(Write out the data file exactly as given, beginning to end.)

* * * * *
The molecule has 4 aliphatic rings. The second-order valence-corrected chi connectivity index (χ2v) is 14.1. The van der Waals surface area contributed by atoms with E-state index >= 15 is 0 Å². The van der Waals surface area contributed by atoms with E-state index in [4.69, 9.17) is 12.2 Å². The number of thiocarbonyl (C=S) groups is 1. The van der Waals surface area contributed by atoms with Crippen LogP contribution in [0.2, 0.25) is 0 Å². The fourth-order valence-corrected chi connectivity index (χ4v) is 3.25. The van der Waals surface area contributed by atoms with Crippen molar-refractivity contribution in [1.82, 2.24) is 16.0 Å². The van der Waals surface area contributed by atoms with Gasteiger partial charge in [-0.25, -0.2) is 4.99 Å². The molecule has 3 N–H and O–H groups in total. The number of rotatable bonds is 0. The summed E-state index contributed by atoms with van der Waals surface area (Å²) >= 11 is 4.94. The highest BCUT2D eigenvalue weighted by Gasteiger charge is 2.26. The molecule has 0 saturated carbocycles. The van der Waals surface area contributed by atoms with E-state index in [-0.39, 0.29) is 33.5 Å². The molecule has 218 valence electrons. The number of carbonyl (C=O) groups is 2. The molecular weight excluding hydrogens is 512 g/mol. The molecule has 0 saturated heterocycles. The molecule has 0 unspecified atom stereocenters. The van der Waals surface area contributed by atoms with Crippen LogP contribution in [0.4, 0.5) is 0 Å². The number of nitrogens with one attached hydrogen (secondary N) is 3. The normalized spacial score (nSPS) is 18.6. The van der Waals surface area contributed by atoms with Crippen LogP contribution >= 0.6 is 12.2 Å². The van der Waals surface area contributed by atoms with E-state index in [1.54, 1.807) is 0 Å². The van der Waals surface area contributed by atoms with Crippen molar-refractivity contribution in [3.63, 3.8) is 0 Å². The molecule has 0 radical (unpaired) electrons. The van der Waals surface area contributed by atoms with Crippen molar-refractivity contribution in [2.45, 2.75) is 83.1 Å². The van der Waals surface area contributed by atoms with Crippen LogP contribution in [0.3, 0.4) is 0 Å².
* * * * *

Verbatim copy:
The molecule has 4 aliphatic rings. The second-order valence-corrected chi connectivity index (χ2v) is 14.1. The van der Waals surface area contributed by atoms with E-state index >= 15 is 0 Å². The van der Waals surface area contributed by atoms with E-state index in [4.69, 9.17) is 12.2 Å². The number of thiocarbonyl (C=S) groups is 1. The van der Waals surface area contributed by atoms with Crippen LogP contribution in [0.2, 0.25) is 0 Å². The fourth-order valence-corrected chi connectivity index (χ4v) is 3.25. The van der Waals surface area contributed by atoms with Crippen molar-refractivity contribution in [1.82, 2.24) is 16.0 Å². The van der Waals surface area contributed by atoms with Gasteiger partial charge in [-0.25, -0.2) is 4.99 Å². The molecule has 3 N–H and O–H groups in total. The number of rotatable bonds is 0. The summed E-state index contributed by atoms with van der Waals surface area (Å²) >= 11 is 4.94. The highest BCUT2D eigenvalue weighted by Gasteiger charge is 2.26. The molecule has 0 saturated carbocycles. The van der Waals surface area contributed by atoms with E-state index in [-0.39, 0.29) is 33.5 Å². The molecule has 218 valence electrons. The number of carbonyl (C=O) groups is 2. The molecular weight excluding hydrogens is 512 g/mol. The molecule has 0 saturated heterocycles. The molecule has 0 unspecified atom stereocenters. The van der Waals surface area contributed by atoms with Crippen LogP contribution in [0.4, 0.5) is 0 Å². The number of nitrogens with one attached hydrogen (secondary N) is 3. The normalized spacial score (nSPS) is 18.6. The van der Waals surface area contributed by atoms with Crippen LogP contribution >= 0.6 is 12.2 Å². The van der Waals surface area contributed by atoms with E-state index in [1.54, 1.807) is 0 Å². The van der Waals surface area contributed by atoms with Crippen molar-refractivity contribution in [3.63, 3.8) is 0 Å². The molecule has 0 radical (unpaired) electrons. The van der Waals surface area contributed by atoms with Crippen molar-refractivity contribution in [2.45, 2.75) is 83.1 Å². The van der Waals surface area contributed by atoms with Crippen LogP contribution in [0.3, 0.4) is 0 Å².